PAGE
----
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Healdsburg restaurant brings a taste of Oktoberfest to Sonoma County

Slide into some lederhosen. Get out your giant beer mugs. Cue the brass band and the oompah music.

It’s time for Oktoberfest in Wine Country. And although the world’s largest beer festival has been canceled this year in Munich, Germany, that doesn’t mean we can’t celebrate in our own homes with a feast of potatoes, pork and sauerkraut washed down with some delicious craft brew.

At Baci Cafe & Wine Bar, chef/owner Shari Sarabi has been taking his customers around the globe this summer with weekly, four-course specials inspired by a few of the exotic destinations he has enjoyed visiting with his wife, Lisbeth Holmefjord.

“There’s a lot of pressure on people who are staying home every day,” Sarabi said. “Food was always the No. 1 object wherever I traveled. You learn a lot about different cultures just by eating with people.”

This Thursday through Monday, Sarabi and his team will be cooking up a traditional German meal in honor of Oktoberfest, a 16-day folk festival that normally runs from mid- or late-September until the first Sunday in October.

The menu he devised was inspired by a pleasant memory of visiting the Hofbrauhaus in Munich, a beer hall originally built in 1589 as an extension of the Staatliches Hofbrauhaus in Munchen brewery.

“It’s in an old building that looks like the gate of the town,” he recalled. “When you walk in, you see these pork shanks in a rotisserie going up and down, just roasting slowly, with real charcoal underneath.”

Sarabi could not resist that unctuous pork dish, which was served with a mountain of sauerkraut, some potatoes and a big, soft pretzel.

“It was delicious,” he said. “You drink a liter glass of beer, a Pilsner, that’s clean and refreshing.”

The original Bavarian Oktoberfest dates back to 1810, when Kronprinz Ludwig married Princess Theresa of Saxe-Hildburghausen on Oct. 12 and the citizens were invited to attend the festivities on the fields in front of the city gates of Munich.

Over time, the couple’s anniversary celebration was moved to late September for better weather, and the last day of the festival now falls on the first Sunday in October (this year it would be Oct. 4).

Over the past 200 years, through its transition from tiny folk festival to a massive international beer celebration, Oktoberfest has been canceled 24 times due to the cholera epidemic and war. This year will be the 25th.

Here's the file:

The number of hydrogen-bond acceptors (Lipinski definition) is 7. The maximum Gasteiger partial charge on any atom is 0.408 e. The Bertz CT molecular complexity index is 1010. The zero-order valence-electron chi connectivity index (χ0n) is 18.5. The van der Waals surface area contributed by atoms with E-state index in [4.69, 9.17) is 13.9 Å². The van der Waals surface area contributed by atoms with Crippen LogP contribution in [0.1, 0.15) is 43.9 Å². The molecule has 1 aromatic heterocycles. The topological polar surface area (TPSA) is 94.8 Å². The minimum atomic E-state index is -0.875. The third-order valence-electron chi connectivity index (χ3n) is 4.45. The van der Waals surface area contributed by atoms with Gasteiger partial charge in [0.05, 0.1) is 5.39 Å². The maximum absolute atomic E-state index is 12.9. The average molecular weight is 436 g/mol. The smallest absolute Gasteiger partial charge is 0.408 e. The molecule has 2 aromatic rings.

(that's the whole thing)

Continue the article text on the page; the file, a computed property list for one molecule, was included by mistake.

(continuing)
Traditional German menu

But the spirit of the historic event lives on, in breweries, kitchens and homes.

The Oktoberfest menu Sarabi crafted from his memory of the Hofbrauhaus blends the best of locally sourced produce and meat with traditional German-style cooking: Latkes (Potato Cake) with Sour Cream and Cucumber Topping, Roasted Beet Salad, Schweinshaxe (pork hind shank) with Sauerkraut and Roasted Potatoes and Apple Strudel for dessert.

For the latkes appetizer, Sarabi keeps it simple with a blend of Russet potatoes, onion, egg, bread crumbs, salt and pepper. The traditional sauce, made with sour cream, cucumbers and dill, reminds him of his native cuisine.

“The commonality of the international food is interesting,” he said. “That sauce is basically like my Persian food, only we would make it with yogurt.”

The beet salad is composed of roasted beets with thinly sliced apple, fennel and sweet onion, topped with an apple cider vinaigrette that makes it taste almost like pickled beets.

“Everything in the salad is local,” he said. “The apples are from Windsor; the onions are from Alexander Valley. They taste so sweet.”

Schweinshaxe is a popular Oktoberfest dish that harks back to the days when the peasants learned how to cook the cheaper cuts of meat to tenderize them. However, Sarabi sources a high-quality Kurobuta pork from Snake River Farms that’s carried by Oliver’s markets.

“One thing I emphasize is that the ingredient quality is so important,” he said, “It’s lean, tender and more flavorful.”

Since he doesn’t have a vertical rotisserie like the Hofbrauhaus, Sarabi braises the shanks slowly in liquid and then roasts them to get the skin crispy and brown. He serves them with sauerkraut that has a Hungarian twist.

“I learned the recipe from a Hungarian chef that uses paprika, butter and chicken stock,” he said “It softens it up.”

To save time, he suggested that home cooks buy sauerkraut that’s already fermented and add the extra ingredients. For one quart of sauerkraut, add one cup chicken stock, 2 tablespoons of unsalted butter and one teaspoon paprika, then heat it at a low temperature.

As a side dish, he suggests roasting some fingerling potatoes in the oven with olive oil, salt and pepper.

Although the Baci kitchen makes their strudel dough and everything else from scratch, that process may be too complicated for home cooks. Instead, he suggested substituting store-bought puff pastry for the dough.

“We use Granny Smith apples with cinnamon and sugar and raisins,” he said. “You can roll it up in puff pastry, brush with egg wash, slice, then bake.”

Baci’s weekly trek with its customers around the globe is served for take-out only, alongside other specials like risotto adndravioli and a regular menu of Italian standards the neighborhood restaurant is known for.